A person is said to have pelvic pain if they are suffering discomfort in the region below their belly button and above their thighs. Several diseases and disorders can result in pelvic pain, while chronic pelvic pain could be due to multiple health problems.
Discomfort in the pelvic area may indicate problems in the gastrointestinal, reproductive or urinary systems. While there are several benign reasons for pelvic pain, some are serious enough to require an emergency visit to a specialist or hospital.
Pelvic Pain Causes and Their Symptoms
- Appendicitis: Symptoms include vomiting, lower right abdominal pain and fever. Appendix infection may require surgery. If it bursts, the infection can spread, causing severe problems.
- Broken or damaged pelvis: Pelvic fracture symptoms include difficulties urinating, numbness or tingling in the groin or legs, and discomfort in the groin, hip, abdomen and lower back when walking or moving your legs.
- Endometriosis: Some women grow uterine-like tissue outside the uterus. It can affect the fallopian tubes, ovaries, intestines and bladder. Usually, these tissue clumps break down when menstruating, but the tissue gets stuck in this case.
- Fibroids: These are uterine tumors. They are noncancerous and severe problems are rare. However, some women report heavy periods, stomach discomfort, difficult intercourse, low back pain or trouble conceiving.
- Hernia: You may notice groin or scrotum swelling and soreness. The bulge grows over time, causing lifting pain, fullness or bowel obstruction.
- Kidney infection: Chills, fever, nausea, vomiting, pus or blood in urine, a burning feeling or pain when peeing, urinating often and a prolonged urge to urinate are classic symptoms.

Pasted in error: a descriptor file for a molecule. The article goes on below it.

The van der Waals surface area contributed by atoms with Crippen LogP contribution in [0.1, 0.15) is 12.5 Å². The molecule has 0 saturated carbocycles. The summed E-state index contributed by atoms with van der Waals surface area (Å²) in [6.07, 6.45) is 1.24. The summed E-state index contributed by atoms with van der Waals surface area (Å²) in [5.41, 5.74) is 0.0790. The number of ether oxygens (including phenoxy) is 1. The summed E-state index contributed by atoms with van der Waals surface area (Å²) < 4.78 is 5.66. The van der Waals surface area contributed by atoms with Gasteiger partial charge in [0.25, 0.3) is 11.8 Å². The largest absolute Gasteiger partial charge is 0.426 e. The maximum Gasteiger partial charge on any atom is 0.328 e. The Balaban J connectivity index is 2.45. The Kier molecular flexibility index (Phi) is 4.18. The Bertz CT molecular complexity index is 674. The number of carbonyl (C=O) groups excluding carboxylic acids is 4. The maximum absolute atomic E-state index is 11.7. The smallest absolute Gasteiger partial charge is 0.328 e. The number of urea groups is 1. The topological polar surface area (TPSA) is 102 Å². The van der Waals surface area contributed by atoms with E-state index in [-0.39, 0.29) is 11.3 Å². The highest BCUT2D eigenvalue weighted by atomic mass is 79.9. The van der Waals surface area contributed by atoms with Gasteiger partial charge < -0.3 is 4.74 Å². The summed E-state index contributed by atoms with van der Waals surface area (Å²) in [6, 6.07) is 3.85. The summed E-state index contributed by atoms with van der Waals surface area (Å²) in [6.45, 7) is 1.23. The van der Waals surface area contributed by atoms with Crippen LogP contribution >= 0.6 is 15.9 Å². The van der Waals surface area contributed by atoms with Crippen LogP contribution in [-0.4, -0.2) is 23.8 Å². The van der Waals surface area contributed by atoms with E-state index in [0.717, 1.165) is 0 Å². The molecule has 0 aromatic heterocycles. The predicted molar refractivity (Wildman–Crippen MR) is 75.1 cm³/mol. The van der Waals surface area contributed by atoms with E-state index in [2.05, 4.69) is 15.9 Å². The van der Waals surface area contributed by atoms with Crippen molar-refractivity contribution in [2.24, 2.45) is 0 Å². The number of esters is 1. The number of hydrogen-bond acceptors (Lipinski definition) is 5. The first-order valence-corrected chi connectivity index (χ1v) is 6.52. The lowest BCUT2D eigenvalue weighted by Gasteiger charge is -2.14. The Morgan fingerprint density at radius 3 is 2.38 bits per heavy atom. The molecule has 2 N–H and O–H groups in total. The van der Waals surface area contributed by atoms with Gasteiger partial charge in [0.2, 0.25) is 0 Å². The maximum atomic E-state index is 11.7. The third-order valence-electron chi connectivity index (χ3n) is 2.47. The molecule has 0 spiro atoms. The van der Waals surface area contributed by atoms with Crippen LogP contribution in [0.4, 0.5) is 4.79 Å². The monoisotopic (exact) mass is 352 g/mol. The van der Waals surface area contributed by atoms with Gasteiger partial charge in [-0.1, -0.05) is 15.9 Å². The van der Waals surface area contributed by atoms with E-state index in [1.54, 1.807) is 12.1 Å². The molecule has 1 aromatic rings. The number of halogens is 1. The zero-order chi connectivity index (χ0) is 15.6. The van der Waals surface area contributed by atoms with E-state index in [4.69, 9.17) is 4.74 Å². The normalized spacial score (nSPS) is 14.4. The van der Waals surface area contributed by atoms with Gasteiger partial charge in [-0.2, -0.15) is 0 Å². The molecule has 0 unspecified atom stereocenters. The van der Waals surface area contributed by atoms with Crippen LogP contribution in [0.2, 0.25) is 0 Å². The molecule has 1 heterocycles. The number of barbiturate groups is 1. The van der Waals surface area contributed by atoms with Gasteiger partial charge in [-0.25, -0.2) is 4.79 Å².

- Miscarriage: Common symptoms include vaginal bleeding, vaginal discharge and lower abdominal cramps and tenderness.
- Nerve damage (nerve compression syndrome or pudendal neuralgia): You may feel a burning, shooting, prickling or crushing sensation that develops suddenly or gradually. Sometimes the discomfort worsens when sitting and improves when lying down or standing.
- Ovarian disorders such as cysts: Sometimes follicles do not release eggs during ovulation, or it recloses and swells—a cyst forms as a result. While usually harmless, they can cause bloating, swelling, pressure and pain.
- Sexually transmitted infection: Chlamydia and gonorrhea are the two most common. You may experience pain when urinating, irregular discharge and bleeding between periods.
- Uterine or cervical cancer: Usual signs include abnormal vaginal discharge or bleeding.
Bear in mind that this is not an exhaustive list of causes of pelvic pain, just the most common ones. The only way you can know the exact reason you are experiencing pelvic pain is to visit a medical professional for a diagnosis.
Seeking Treatment for Pelvic Pain
Our specialists use the most up-to-date technology to locate where the pain is coming from and create a unique treatment plan for each patient. We may prescribe various therapy options simultaneously depending on the degree and source of your pelvic pain. For example, medication, lifestyle changes, hormone therapy and surgery are all possibilities.
If you feel pain in the pelvic region, please contact our New York City medical office to schedule an appointment immediately.
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